< Earlier Kibitzing · PAGE 2 OF 3 ·
|Sep-01-08|| ||chancho: Keres taught himself the game.
To reach such a high level with his own efforts is not something that you see everyday.
|Sep-01-08|| ||notyetagm: <chancho: Keres taught himself the game. |
To reach such a high level with his own efforts is not something that you see everyday.>
You mean Keres *never* had a coach as a developing player?
|Sep-01-08|| ||chancho: <notyetagm> I could be wrong, but yes.
I read somewhere that Keres played mostly with his brother and with the lack of chess tournaments where he lived, he turned to correspondence chess juggling at least 200 correspondence games. That's a lot of stamps, yo.|
|Jan-08-09|| ||xrt999: Since the lines with 7.Bd3 or 7.Bc4 give white the advantage in the majority of all the games in the database with this position after move 7, I think Geller was experimenting with different lines for black at move 7. He used this same novelty move order to draw Taimanov 3 years earlier.|
Taimanov vs Geller, 1959
After looking over some of these QGD games, including
Reshevsky vs Fischer, 1959 I feel that 7.cxd4, giving white the isolated pawn, would be the preferred move I would add to my opening repetoire.
|Jan-11-09|| ||waustad: <weary_willy>"Carries the ball"|
|Jan-11-09|| ||ILikeFruits: balls...
|Jan-19-09|| ||I Like Fish: who...
|Jun-03-09|| ||WhiteRook48: 28...Kxh7 29 Rh3+
or is there something better?
|Aug-21-09|| ||WhiteRook48: 29 Qh3#
was this after Curacao?
|Aug-21-09|| ||Phony Benoni: According to Game Collection: 1962 Candidates play-off match: Geller-Keres,
this game was from a match played to break the second-place tie between Geller and Keres at the Candidates tournament in Curacao.|
Therefore, I assume it came afterwards. However, with Curacao, you never know.
|Aug-03-12|| ||Cemoblanca: "Keres The Ball" or in chess jargon: "The Balls Of Keres"!!! :D|
|Oct-24-12|| ||Conrad93: It's too bad this game is refuted by computer analysis.|
|Oct-24-12|| ||brankat: <conrad93> It was not refuted when it mattered. In 1962.|
|Oct-24-12|| ||perfidious: This was the eighth and decisive game of the match, producing a final score of 2-1 Keres with five draws.|
Other sources, however, claim that this match was played at Curacao, not Moscow.
|Oct-24-12|| ||Honza Cervenka: The match was a tie-break for the second place in Curacao Candidate Tournament but it was played in Moscow some time after Curacao.|
|Oct-24-12|| ||RookFile: Just one of those details that shows the Keres was stronger than Geller.|
|Jul-22-14|| ||posoo: GET BACK OVER HERE says da keresman. Capablanca was WRONG, tictacs DO matter!|
|Jul-22-14|| ||Chessman1504: Assuming you meant tactics, when did Capablanca say tactics didn't matter? He was a bit of a tactical monster, so I would find such a comment surprising from him.|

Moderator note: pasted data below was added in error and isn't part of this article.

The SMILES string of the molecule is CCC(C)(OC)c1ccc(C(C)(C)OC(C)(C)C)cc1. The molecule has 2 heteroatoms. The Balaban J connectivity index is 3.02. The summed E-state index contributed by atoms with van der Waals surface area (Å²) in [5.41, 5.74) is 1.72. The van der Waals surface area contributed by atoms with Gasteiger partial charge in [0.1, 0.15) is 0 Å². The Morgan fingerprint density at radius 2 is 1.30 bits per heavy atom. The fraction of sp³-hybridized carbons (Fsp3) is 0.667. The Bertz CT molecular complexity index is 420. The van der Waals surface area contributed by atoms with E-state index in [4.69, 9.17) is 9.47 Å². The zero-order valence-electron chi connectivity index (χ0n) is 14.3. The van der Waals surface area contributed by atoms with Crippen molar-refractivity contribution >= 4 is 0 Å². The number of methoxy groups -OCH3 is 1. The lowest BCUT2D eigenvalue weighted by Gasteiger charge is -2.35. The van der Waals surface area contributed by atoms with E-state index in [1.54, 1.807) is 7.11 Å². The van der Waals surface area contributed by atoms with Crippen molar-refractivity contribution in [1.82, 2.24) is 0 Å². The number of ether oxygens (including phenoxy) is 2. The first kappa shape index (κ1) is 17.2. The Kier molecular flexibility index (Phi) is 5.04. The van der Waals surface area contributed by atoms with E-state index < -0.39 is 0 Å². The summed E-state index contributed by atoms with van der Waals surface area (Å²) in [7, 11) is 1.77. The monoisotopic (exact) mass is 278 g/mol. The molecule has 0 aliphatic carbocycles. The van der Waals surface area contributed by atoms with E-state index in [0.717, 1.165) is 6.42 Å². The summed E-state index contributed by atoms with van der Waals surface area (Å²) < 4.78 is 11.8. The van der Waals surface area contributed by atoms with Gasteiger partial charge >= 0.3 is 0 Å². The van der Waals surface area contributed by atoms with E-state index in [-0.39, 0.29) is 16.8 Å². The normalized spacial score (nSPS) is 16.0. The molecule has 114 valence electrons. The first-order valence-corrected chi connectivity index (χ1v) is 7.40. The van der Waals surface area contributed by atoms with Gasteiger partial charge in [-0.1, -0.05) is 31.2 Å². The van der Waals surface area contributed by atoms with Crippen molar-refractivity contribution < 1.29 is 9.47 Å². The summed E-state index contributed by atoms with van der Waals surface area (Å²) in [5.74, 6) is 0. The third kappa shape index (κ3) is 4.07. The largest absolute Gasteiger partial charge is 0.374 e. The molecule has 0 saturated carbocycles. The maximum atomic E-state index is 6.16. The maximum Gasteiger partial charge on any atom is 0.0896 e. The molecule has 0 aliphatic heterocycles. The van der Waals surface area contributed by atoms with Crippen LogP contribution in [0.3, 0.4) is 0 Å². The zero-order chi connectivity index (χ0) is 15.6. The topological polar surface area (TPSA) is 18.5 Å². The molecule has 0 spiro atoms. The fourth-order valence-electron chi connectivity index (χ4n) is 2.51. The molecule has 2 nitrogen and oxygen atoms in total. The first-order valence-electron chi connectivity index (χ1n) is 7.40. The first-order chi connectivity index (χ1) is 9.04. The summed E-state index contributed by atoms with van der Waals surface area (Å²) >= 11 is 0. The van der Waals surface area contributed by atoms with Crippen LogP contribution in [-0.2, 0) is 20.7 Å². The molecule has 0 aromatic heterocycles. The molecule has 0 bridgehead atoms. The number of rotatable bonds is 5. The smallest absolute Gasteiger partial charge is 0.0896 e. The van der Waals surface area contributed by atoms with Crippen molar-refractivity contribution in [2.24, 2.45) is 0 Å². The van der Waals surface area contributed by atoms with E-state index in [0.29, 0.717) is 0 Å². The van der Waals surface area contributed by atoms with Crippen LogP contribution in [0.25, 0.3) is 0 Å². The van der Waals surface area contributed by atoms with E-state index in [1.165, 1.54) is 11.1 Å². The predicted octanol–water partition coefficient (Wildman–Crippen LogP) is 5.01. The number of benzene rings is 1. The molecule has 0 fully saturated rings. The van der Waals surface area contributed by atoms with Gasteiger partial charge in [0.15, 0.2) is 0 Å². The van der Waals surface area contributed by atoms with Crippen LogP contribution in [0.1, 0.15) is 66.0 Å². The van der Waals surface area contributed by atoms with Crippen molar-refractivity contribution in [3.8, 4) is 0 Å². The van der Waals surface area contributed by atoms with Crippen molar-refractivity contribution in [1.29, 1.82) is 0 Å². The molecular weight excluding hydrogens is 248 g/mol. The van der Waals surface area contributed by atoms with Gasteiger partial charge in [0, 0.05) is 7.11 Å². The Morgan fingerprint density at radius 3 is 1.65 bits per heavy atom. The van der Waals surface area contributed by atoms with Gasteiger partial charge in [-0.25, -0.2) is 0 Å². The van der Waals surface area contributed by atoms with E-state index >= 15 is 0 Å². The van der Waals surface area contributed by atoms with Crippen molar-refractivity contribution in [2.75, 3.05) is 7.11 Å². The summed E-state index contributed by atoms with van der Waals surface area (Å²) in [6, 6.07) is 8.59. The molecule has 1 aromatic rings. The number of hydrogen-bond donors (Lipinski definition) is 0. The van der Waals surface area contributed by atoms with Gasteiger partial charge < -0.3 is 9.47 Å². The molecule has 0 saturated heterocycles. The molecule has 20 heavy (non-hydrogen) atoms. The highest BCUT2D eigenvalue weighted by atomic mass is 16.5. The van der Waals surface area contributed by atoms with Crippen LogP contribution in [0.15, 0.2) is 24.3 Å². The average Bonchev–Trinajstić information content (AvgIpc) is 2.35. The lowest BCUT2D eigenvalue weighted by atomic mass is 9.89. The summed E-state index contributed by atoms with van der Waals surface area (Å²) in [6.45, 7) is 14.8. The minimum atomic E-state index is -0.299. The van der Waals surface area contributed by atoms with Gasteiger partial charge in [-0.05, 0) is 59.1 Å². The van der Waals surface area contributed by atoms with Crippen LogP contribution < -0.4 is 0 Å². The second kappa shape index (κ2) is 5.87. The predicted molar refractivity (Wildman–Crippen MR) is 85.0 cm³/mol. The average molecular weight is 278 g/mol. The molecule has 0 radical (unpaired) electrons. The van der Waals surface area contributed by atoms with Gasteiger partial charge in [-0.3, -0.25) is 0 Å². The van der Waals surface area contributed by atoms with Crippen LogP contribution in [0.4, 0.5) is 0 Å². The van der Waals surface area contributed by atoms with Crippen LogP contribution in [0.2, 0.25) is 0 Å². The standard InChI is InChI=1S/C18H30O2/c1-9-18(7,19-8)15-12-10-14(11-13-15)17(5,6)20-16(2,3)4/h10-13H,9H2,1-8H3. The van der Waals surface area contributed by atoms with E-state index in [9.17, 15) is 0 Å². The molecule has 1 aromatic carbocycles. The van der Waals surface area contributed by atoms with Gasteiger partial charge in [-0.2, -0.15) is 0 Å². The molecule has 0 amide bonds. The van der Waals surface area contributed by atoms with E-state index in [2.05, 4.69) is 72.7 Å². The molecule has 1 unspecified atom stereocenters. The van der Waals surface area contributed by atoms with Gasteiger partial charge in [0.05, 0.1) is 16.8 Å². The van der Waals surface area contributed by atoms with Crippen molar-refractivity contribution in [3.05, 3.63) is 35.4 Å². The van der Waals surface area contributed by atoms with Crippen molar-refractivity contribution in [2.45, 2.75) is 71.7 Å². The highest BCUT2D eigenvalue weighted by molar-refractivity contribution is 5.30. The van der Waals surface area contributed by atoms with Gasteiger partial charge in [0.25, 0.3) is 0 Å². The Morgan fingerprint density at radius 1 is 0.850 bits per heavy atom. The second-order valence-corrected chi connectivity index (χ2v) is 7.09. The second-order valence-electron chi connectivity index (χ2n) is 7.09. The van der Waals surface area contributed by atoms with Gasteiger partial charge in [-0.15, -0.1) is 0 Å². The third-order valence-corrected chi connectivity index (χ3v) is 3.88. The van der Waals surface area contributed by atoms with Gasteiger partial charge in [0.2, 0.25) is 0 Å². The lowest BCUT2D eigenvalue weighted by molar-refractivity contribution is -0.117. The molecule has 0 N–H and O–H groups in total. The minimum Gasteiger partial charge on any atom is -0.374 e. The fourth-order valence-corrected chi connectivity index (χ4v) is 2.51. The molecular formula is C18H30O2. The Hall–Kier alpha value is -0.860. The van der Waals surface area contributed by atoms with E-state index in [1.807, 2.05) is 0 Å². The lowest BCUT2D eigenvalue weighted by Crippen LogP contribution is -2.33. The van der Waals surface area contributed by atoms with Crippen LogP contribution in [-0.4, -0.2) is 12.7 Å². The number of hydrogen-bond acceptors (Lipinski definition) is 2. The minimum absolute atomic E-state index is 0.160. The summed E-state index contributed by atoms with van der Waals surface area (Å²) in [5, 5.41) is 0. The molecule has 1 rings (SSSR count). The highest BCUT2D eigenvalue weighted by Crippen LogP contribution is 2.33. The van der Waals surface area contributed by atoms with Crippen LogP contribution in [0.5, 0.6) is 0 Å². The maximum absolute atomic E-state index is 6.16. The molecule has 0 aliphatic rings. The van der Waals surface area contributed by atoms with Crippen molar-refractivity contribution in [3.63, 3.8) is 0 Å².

|Sep-20-14|| ||visayanbraindoctor: Botvinnik was quoted to have claimed that Geller was the strongest chess player in the 1960s. Yet here in this crucial game, which Keres needed to win to take the match (or lose second place in the Candidates due to a worse SB score), Keres demolishes Geller seemingly at will. Keres was exceptionally good in seizing the initiative and converting it into an attack.|
Whenever I see Keres games such as this it saddens me that Keres never became World Champion. Nevertheless, I regard him with the same awe and respect accrued to the actual World Champions.
I honestly think that Keres at his prime was probably a stronger chess player than at least four World Champions that he played competitively in his career, Euwe, Smyslov, Tal, and Petrosian. I agree that <RookFile: Just one of those details that shows Keres was stronger than Geller.>. For Almost World Champion Korchnoi, Keres was just too powerful, and Victor the Terrible never succeeded in even winning a single game against him in the two decades that they played each other until Keres was just a few months away from dying of an AMI in 1975. Keres was the bane of both Tal and Korchnoi. In fact a quick perusal of CG games shows that for all the players above, only Smyslov and Petrosian managed tied records against Keres; the rest had negative scores.
They say that for some World Champions, a little bit of good luck was needed for them to take the Title. In Keres we see the opposite, what a little bit of bad luck can do to derail a chess master who should have been World Champion.
|Sep-20-14|| ||Olavi: <visayanbraindoctor: Botvinnik was quoted to have claimed that Geller was the strongest chess player in the 1960s.>|
Pardon me, but this needs a source. It's a sensational novelty.
|Sep-20-14|| ||perfidious: Have to say I have never heard of such a statement being made by Botvinnik--not that I am implying any doubt of its veracity. Bit surprising, really, and I cannot imagine why Botvinnik should have believed that in the face of clear and convincing evidence that it was not so, despite Geller's impressive record against numerous titleholders of the past, present and future.|
|Sep-20-14|| ||Olavi: I am implying. It is not possible that Botvinnik uttered anything of the kind.|
|Sep-20-14|| ||Sally Simpson: "...Geller was the strongest chess player in the 1960s."|
Slight mis-quote if we follow Wiki: it was the late 1960's.
"Former champion Botvinnik stated that, in his opinion, Geller was the best player in the world in the late 1960s."
|Sep-20-14|| ||plang: Spassky defeated Geller twice in Candidate matches in 65 and 68 both 3-0 with 5 draws|
|Sep-20-14|| ||Sally Simpson: Maybe Botvinnik meant Geller was the best player in the world at 2359 hrs on December 31st 1969. You cannot get more late 1960's than that.|
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